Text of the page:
Who would have thought it! Influence on outcome of radiotherapy, Ki67 and stroma. Introduction to Session 5
© BioMed Central Ltd 2009
Published: 18 December 2009
In breast cancer there are clearly a number of factors that counter-intuitively influence outcome or for which there is a change, after a considerable time, in longstanding evidence that outcome was not affected. The latter is well represented by the effect of postoperative radiotherapy in early breast cancer on overall survival. There was clear evidence that such treatment reduced local recurrence risk (by about two-thirds) and risk of death from breast cancer (by one-sixth ), but until 1997 evidence suggested treatment would not improve overall survival. The results in that year of two randomised trials in high-risk patients showed that the addition of postmastectomy radiotherapy to adjuvant chemotherapy improved overall survival [2, 3].
Ragaz argues from the updated results of these pivotal Canadian and Danish trails, from survival trends observed in British Columbia, Canada and from the data presented consistently from 1990 to 2005 by the Early Breast Cancer Trialists' Collaborative Group that this effect on outcome is real . The reality is explained by the record reduction over this period in post-radiotherapy acute and late morbidity due to improved techniques and dosimetry.
Ragaz also indicates that, due to lack of radiotherapy trials, there is no clarity on what needs to be irradiated, while the question of who needs to be irradiated can no longer be answered simplistically on the basis of the number of nodes involved. The histopathological extent of nodal involvement judged by the percentage of involved nodes, by the spread within a node and by the presence of extracapsular spread - all indicators of risk of systemic relapse - is more critical than the indicators of increased risk of local failure.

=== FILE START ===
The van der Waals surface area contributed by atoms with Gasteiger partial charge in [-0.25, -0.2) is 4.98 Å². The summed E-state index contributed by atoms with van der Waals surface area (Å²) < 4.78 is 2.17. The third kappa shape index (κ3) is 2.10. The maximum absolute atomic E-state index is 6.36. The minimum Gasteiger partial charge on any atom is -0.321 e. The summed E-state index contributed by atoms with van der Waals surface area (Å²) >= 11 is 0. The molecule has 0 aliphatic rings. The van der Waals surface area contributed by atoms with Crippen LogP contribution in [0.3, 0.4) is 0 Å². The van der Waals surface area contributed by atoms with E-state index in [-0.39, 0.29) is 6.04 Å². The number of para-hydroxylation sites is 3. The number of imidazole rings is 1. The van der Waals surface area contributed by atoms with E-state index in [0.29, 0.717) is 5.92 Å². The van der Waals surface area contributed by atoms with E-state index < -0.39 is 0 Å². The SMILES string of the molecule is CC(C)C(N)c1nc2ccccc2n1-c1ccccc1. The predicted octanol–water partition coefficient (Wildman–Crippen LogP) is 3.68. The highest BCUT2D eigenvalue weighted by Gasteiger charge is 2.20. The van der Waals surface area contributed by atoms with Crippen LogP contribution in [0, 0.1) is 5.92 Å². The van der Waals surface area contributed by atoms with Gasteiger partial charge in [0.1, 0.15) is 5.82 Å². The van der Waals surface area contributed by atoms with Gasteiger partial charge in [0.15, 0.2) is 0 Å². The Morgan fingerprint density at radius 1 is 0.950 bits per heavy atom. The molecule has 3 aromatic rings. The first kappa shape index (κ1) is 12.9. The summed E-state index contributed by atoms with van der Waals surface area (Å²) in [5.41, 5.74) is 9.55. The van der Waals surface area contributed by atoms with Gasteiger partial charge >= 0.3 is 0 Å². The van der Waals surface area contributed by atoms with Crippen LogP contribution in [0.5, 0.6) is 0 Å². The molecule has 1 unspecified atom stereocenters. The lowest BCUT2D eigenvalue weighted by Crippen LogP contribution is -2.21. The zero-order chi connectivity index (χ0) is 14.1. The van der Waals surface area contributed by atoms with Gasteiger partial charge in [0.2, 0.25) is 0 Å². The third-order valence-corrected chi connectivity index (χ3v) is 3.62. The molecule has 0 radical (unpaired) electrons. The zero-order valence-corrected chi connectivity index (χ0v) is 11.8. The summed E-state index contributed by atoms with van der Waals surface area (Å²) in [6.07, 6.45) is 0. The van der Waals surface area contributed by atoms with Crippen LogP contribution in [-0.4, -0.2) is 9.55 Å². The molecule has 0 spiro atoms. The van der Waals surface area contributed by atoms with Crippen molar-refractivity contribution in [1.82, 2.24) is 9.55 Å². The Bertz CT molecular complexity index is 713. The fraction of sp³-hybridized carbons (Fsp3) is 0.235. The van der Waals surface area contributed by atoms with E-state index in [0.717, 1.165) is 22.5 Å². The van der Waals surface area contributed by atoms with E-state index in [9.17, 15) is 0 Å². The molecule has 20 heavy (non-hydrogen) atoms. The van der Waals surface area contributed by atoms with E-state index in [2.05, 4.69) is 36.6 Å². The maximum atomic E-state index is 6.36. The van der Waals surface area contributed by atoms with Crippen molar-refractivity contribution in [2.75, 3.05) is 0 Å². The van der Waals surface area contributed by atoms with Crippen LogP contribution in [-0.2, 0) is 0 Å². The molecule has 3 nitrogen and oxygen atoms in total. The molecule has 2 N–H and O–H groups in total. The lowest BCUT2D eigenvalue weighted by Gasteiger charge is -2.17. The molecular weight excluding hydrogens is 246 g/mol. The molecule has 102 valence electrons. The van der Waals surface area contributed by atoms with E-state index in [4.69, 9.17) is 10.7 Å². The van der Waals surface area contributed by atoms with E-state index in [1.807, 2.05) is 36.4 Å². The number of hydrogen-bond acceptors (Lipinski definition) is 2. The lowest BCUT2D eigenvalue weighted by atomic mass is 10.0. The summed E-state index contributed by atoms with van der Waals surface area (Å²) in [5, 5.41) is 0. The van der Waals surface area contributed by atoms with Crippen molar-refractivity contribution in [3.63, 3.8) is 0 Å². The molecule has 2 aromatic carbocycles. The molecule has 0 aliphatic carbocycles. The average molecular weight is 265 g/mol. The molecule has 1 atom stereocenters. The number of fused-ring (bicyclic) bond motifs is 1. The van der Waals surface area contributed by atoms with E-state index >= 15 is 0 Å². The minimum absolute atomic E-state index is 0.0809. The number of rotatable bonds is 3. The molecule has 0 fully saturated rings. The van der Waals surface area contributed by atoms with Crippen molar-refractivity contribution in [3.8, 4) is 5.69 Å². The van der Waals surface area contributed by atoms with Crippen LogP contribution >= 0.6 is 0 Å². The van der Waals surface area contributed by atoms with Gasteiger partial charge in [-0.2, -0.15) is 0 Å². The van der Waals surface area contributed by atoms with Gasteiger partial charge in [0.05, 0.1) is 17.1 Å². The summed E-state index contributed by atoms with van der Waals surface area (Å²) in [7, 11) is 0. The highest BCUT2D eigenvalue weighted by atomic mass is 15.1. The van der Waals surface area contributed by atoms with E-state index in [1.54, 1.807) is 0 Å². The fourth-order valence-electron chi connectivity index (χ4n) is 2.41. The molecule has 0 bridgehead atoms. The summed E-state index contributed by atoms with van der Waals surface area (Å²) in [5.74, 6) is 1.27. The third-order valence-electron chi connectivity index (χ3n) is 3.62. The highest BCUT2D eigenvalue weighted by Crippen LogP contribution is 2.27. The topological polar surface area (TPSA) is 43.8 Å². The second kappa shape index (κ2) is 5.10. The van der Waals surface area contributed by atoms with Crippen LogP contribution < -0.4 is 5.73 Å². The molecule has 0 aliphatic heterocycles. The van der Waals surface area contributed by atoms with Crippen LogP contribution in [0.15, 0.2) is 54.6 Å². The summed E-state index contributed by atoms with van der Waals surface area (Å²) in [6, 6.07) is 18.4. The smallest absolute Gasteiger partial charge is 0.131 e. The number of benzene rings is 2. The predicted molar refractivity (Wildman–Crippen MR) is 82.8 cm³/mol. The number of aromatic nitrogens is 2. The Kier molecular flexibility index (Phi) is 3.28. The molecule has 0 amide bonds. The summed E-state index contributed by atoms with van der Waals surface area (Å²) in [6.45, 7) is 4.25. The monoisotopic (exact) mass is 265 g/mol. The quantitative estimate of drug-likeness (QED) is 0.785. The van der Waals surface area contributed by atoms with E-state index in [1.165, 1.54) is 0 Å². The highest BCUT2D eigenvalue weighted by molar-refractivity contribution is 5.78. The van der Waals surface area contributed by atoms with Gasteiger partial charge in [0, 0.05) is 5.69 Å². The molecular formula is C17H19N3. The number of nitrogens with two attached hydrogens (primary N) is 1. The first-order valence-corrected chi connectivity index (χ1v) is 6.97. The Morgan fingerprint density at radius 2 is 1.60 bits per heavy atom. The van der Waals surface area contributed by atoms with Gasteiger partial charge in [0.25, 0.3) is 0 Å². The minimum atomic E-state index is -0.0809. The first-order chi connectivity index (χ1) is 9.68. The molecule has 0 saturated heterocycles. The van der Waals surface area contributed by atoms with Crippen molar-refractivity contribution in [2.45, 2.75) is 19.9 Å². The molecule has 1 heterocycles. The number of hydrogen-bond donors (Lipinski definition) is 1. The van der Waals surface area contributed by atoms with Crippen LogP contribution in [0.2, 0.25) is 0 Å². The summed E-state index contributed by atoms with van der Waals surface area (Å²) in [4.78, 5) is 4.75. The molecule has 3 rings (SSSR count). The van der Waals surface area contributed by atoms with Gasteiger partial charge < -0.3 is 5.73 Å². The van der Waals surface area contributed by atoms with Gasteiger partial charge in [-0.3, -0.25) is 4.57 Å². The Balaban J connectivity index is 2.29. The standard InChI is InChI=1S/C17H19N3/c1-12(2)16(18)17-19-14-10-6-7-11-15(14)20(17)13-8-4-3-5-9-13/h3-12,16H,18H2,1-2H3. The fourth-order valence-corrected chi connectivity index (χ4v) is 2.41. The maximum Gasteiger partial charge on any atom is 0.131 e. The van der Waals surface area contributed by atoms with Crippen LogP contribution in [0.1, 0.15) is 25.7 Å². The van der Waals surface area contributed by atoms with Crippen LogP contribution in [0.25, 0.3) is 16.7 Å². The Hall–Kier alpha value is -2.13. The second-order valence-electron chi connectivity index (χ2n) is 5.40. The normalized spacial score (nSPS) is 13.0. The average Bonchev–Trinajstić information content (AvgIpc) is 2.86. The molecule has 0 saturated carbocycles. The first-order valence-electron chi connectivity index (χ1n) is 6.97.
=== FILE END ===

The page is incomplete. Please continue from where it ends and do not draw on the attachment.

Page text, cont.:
The need for more trials in radiotherapy is underlined by the fact that this paradigm shift in attitude and assessment of benefit occurred when the results of the pivotal randomised trials were published in 1997 showing that postoperative radiotherapy could improve long-term overall survival and not just cause long-term morbidity.
That a single measurement of Ki67 does predict long-term outcome is discussed by Dowsett and colleagues , but with the caveat that such a single assay may not deliver all of the required information. For prognosis alone, a single pretreatment assay suffices - but for predictive information, a second post-treatment assay in the neoadjuvant case is needed. Further assays offer even more information for drug development studies or of drug resistance mechanisms.
While breast stroma has been of passing interest to pathologists since at least the 1960s, when elastosis was considered a possible marker of prognosis, the hypothesis that malignant epithelial cells alone are prognostic and the supporting (stromal) tissues are of no prognostic influence has generally been the focus of research and clinical interest. This no longer stands up to scrutiny. Howell and colleagues describe well how stroma is recruited by tumours, is variable from tumour to tumour, and how tumour genes may be downregulated (for adhesion) or upregulated (facilitating cell movement)  - all potentially affecting outcome. Stroma does not, however, integrate with other prognostic factors.
Stroma is already targeted in various ways in clinical situations. Bevacizumab and the bisphosphonates are already in regular and effective use. There is, therefore, opportunity for further improvement in outcomes as other stromal targets are explored.
'Who would have thought it!' is a statement and not a question. Many did think it, and that is why the critically important trials in postmastectomy radiotherapy were carried out even though some trialists expected the old paradigm to be confirmed. Newer technologies now enable pathologists and clinicians to revisit hypotheses on stroma mooted 40 years ago. Neoadjuvant treatments also facilitate assessment of the prognostic effects of molecular and genetic factors. Clearly, it is having the thought that counts.
This article has been published as part of Breast Cancer Research Volume 11 Suppl 3 2009: Controversies in Breast Cancer 2009. The full contents of the supplement are available online at http://breast-cancer-research.com/content/11/S3.
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